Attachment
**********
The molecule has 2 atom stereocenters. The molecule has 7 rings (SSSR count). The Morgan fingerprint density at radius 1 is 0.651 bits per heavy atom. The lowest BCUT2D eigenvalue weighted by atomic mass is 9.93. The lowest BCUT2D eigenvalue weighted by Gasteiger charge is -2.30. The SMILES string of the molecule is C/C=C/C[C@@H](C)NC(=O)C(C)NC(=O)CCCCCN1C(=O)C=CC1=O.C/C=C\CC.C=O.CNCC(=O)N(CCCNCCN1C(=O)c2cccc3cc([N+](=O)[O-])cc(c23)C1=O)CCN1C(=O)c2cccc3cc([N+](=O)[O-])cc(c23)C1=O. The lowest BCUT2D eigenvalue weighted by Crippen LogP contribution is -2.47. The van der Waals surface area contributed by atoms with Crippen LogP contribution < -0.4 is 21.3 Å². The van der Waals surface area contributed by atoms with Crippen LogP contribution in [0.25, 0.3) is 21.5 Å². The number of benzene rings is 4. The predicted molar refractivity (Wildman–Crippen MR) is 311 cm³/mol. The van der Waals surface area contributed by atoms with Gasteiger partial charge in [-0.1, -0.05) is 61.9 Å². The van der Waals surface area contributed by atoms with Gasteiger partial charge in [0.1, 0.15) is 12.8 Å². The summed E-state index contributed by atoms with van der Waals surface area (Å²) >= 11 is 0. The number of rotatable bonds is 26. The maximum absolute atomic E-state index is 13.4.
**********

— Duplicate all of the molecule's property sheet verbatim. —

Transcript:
The molecule has 2 atom stereocenters. The molecule has 7 rings (SSSR count). The Morgan fingerprint density at radius 1 is 0.651 bits per heavy atom. The lowest BCUT2D eigenvalue weighted by atomic mass is 9.93. The lowest BCUT2D eigenvalue weighted by Gasteiger charge is -2.30. The SMILES string of the molecule is C/C=C/C[C@@H](C)NC(=O)C(C)NC(=O)CCCCCN1C(=O)C=CC1=O.C/C=C\CC.C=O.CNCC(=O)N(CCCNCCN1C(=O)c2cccc3cc([N+](=O)[O-])cc(c23)C1=O)CCN1C(=O)c2cccc3cc([N+](=O)[O-])cc(c23)C1=O. The lowest BCUT2D eigenvalue weighted by Crippen LogP contribution is -2.47. The van der Waals surface area contributed by atoms with Crippen LogP contribution < -0.4 is 21.3 Å². The van der Waals surface area contributed by atoms with Crippen LogP contribution in [0.25, 0.3) is 21.5 Å². The number of benzene rings is 4. The predicted molar refractivity (Wildman–Crippen MR) is 311 cm³/mol. The van der Waals surface area contributed by atoms with Gasteiger partial charge in [-0.1, -0.05) is 61.9 Å². The van der Waals surface area contributed by atoms with Gasteiger partial charge in [0.1, 0.15) is 12.8 Å². The summed E-state index contributed by atoms with van der Waals surface area (Å²) >= 11 is 0. The number of rotatable bonds is 26. The maximum absolute atomic E-state index is 13.4.